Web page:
there were passenger pigeons who flocked so thickly here

that you couldn’t even see the skies when they migrated.

The last one of their kind died one hundred years ago.

 

God created the passenger pigeon.

God gave it iridescent bronze feathers on the back of its neck,

and wings that let it fly at 60 miles per hour,

and a nature that longed for company.

A God who so lovingly and carefully creates

did not delight in the death of the last lonely bird.

 

There is another way

of interpreting that passage we heard today from Revelation,

a way that is actually more faithful,

because it lets scripture interpret scripture.

 

Revelation is a strange book,

but it contains some of the clearest and most beautiful prophecies

of what the resurrection will look like.

But what Revelation says about resurrection

has to be interpreted in light of what we know from other parts of scripture.

 

And here’s what we know about resurrection from Jesus himself:

when Jesus appears to his disciples after he has been raised from the dead,

the disciples don’t recognize him.

But also, they do.

Jesus is somehow different in appearance,

but the same in his essential nature.

And there is one thing that we’re absolutely sure of

when it comes to Jesus’ resurrected body:

the wounds in his hands and his feet and his side are still there.

 

And what that suggests about the new heaven and the new earth

is that, however they look in the resurrection,

the woundedness does not simply disappear.

Like Jesus’ own wounds,

it is somehow redeemed and transformed

and brought to be a sign of life instead of death,

but it is still there.

 

I admit that there are times

when I long for a simple and uncomplicated newness,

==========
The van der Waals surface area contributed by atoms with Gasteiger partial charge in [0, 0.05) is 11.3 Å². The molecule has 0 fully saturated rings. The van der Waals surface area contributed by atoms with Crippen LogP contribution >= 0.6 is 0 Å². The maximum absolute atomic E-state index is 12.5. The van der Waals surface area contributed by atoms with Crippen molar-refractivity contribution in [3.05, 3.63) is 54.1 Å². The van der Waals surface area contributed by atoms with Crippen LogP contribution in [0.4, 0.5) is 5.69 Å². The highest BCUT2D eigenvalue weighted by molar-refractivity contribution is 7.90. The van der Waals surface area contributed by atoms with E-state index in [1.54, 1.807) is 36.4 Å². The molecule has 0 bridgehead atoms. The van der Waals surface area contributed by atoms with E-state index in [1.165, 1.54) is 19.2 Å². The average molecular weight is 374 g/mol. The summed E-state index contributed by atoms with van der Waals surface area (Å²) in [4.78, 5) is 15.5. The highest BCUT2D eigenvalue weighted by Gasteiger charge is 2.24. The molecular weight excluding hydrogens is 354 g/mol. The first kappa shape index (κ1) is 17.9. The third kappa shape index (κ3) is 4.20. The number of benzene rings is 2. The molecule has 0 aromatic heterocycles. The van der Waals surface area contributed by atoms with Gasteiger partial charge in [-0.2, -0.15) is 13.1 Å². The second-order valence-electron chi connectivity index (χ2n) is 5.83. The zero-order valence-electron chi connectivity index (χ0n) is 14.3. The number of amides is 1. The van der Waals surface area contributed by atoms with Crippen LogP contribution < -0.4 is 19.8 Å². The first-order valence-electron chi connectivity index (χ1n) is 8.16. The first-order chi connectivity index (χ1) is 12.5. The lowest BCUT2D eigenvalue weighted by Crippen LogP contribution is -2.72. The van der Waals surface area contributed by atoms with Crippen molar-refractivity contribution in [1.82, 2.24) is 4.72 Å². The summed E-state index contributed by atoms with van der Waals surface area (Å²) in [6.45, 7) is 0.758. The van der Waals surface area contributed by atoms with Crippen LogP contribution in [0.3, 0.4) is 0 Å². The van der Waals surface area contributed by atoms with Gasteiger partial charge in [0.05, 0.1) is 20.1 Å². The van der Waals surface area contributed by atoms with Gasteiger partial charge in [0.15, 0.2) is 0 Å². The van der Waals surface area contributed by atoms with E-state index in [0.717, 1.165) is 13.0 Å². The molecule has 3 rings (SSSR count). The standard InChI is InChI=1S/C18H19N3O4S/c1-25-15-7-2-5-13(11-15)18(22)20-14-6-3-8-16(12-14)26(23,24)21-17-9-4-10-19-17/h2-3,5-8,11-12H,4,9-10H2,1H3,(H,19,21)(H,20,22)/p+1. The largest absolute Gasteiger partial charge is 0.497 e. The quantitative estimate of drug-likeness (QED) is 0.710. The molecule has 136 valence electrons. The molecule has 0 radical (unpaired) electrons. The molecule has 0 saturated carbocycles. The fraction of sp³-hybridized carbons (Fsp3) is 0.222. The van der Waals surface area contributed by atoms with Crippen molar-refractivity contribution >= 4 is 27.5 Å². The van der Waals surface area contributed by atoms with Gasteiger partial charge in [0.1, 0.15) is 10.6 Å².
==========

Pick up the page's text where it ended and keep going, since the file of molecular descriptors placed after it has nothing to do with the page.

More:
for a cosmic reset button

that makes all things new and fresh and innocent.

But what God is promising in the resurrection,

according to John of Patmos,

isn’t a renewed innocence,

for the earth and for us.

Instead, it’s to wipe away the tears from our eyes.

And maybe only some of the tears will be human ones.

Maybe the rest will belong to doves and rivers.

 

In the meantime,

as we keep waiting for that day of resurrection,

this understanding of a new heaven and a new earth

still leaves us accountable for the ones that already surround us,

the ones where God’s love is blazing in and through

the sea monsters and the stars,

the waters and the warblers.

And the command that we were given in Genesis is unchanged

and only strengthened by the visions of Revelation:

keep and protect the earth.

 

Perhaps we can begin with noticing.

Notice the trees clapping their hands.

Hear the grasses on the hills rustle their song.

Look for the blooming of the phlox

and the swooping flight of chickadees,

and before you pull up the invading dandelions,

notice how beautiful they are,

and before you wipe the pollen off your car,

notice that God must really love the color yellow

since she clearly wants it to be absolutely everywhere,

and most of all,

just notice.

Notice that God’s love for all creation,

including you,

is blazing all around you.

And love every bearer of that good news

as Jesus himself loved us.

 

Amen.